Cassata Cake-Copyright©Tartelette 2008As promised, here is one of the desserts Chris and I tackled while she was visiting this past weekend, a Cassata Cake, as part of another Bakenista get together. I have to admit that I would have probably passed on this Bakenista shing-ding if Chris had not been in my kitchen. Not much time left for "fun baking-just because" these days and not much room left in the fridge for a big cake like this. We had not really planned to bake that early together again but it looks like the folks at King Arthur got word of our little Skype chats and got interested to check out how we were baking live while spread across the US. Halley, from the King Arthur Test Kitchens blended right in and seemed to enjoy the experience, and it seems that we were all trying to be on our best behaviour!!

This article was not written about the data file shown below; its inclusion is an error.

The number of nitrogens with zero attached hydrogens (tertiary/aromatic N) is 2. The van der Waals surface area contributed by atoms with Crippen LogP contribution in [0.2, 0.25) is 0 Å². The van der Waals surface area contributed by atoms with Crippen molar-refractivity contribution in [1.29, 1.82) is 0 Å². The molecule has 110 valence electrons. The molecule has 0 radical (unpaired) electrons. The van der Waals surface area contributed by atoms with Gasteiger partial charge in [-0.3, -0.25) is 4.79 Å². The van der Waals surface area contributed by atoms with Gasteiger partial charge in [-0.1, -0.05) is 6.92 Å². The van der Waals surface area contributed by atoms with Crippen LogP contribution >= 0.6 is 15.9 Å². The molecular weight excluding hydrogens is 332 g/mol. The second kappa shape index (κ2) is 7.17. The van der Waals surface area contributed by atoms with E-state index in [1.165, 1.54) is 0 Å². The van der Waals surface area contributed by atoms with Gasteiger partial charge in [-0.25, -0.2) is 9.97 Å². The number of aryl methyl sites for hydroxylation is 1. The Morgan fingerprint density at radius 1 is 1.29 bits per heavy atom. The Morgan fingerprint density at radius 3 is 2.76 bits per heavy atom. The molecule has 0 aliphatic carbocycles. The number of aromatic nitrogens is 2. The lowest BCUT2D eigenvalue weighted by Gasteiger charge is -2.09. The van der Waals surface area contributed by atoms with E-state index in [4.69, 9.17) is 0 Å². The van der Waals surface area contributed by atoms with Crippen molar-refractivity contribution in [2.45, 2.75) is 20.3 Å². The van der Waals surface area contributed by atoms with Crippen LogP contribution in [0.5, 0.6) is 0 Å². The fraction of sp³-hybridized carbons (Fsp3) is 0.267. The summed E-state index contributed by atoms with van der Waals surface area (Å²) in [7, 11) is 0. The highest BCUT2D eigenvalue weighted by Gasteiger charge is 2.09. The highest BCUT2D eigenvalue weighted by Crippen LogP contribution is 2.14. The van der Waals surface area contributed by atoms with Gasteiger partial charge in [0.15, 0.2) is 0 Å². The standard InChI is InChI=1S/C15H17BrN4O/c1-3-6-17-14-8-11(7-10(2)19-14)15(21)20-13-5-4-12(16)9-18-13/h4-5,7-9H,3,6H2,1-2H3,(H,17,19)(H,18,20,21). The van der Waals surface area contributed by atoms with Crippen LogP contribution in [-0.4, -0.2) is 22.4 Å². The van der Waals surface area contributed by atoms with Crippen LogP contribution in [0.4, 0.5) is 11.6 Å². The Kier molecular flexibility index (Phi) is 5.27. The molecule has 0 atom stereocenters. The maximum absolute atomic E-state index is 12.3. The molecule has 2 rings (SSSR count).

From my end, the experience was even better since I had another Bakenista in the kitchen and Italian to boot…how fitting when making an Italian classic, isn’t it?! I hope that Chris posts her step by step pictures of the cake making while I post the finished product. We started around 9am, a littler earlier than our scheduled Skype chat, but we were aligning ourselves on "puppy time" and Bailey was falling back asleep then. It was a wonderful morning of tag teaming making the cake and working the keyboard to chat with the others. I started with the cake batter, I think… not that I am getting old or anything but between lack of sleep, puppies, and a rum soaking syrup at 10 am, I somehow found myself scratching my head at 4pm that I was still in my jammies! Chris prepared the ricotta, pistachio, and chocolate filling and layered the cake with it while I was trying to pull Bailey away from Tippy’s tail. When we looked at the clock, it was already noon…Wow…time does fly when you are having fun!!